War and Mediation: the U.S.-Vietnam War in History, Film and Story

History 103D.002

Spring 2006
Instructor (text): 
2303 Dwinelle
Day & Time: 
W 2-4

The U.S.-Vietnam War took place over a long span of time (1945-1975) and over two continents divided by the Pacific Ocean. We will study the history and historical interpretations of those events. But they came into the awareness of the American public via many and complex routes from contemporary reports to the present. Press reports, TV coverage and documentaries, historical surveys, and, in the aftermath, fiction and film have all helped construct that war in our modern consciousness. We will study this mediation by focusing primarily on film representations relating to Vietnam, using fiction, oral histories, TV documentaries, and historical analyses to provide context for our understanding of the films. We will devote one of our weekly meetings to a film showing, the subsequent meeting the next week to discussion and,where relevant, TV documentary presentation based on that experience and our related readings. Our final weeks will take up Francis Ford Coppola's stupendous 1979 film, newly revised and released as Apocalypse Now Redux.

Texts will include: Marilyn Young, The Vietnam Wars, Michael Herr, Dispatches,Eric Bergerud, Red Thunder, Tropic Lightning: The World of a Combat Division in Vietnam, Joseph Conrad, Heart of Darkness.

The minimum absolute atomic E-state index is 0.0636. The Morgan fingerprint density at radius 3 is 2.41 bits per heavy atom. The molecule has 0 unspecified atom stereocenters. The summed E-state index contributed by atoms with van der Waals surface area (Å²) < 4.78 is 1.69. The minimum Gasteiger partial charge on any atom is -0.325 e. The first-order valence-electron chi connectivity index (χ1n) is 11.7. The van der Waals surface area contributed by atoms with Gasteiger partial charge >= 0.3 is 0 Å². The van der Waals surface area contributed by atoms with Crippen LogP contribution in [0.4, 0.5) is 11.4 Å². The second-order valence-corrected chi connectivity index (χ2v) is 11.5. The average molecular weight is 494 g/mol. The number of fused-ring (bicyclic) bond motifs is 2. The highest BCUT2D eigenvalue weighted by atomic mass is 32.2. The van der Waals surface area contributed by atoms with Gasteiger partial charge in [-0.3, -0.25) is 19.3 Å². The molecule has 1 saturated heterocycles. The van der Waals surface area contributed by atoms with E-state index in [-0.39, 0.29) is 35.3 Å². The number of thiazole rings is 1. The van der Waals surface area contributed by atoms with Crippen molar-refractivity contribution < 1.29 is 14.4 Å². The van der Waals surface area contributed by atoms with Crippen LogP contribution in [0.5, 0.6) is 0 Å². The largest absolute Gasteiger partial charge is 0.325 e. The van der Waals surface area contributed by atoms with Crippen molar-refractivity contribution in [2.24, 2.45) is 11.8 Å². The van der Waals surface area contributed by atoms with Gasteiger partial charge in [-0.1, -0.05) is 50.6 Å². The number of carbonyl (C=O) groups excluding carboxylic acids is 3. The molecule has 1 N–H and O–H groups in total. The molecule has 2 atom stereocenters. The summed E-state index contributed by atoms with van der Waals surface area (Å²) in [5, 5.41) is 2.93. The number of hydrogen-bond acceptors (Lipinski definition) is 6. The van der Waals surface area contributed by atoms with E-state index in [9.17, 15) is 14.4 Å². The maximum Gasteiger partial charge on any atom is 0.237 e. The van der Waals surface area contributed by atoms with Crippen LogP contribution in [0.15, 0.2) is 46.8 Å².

Possible films are: The Ugly American (1962) and The Battle of Algiers (1967,The Deer Hunter, Full Metal Jacket, Platoon, Born on the Fourth of July, Heaven and Earth, We Were Soldiers. For Apocalypse Now Redux seminar members need to be familiar with Joseph Conrad's novella, Heart of Darkness, which underlies Coppola's film.

Requirements: Attendance at all meetings is essential. If you must miss a meeting because of personal or medical exigencies please let me know beforehand: missed sessions will require make-up work.

1. A short written reaction and report (approx 3 pages each) on each of the assigned texts, due as we proceed, and
2. A reflective synthesizing paper (or paper/review on specific topic of your interest) due at end of session, 6-8 pages, items 1 and 2 together to total the equivalent of approximately 20 pages of written work.
3. I may ask specific class members to volunteer for a short verbal report on certain subjects or matters of their particular interest or specialty. Adjustments will be made in other assignments for those who give reports--experience has shown the class agenda is often sufficiently full and animated.
4. After each in-class movie a short e-mail response, (specific scenes, overall quality, agendas of film, questions raised, etc.) to the class e-mail list for use in our discussion.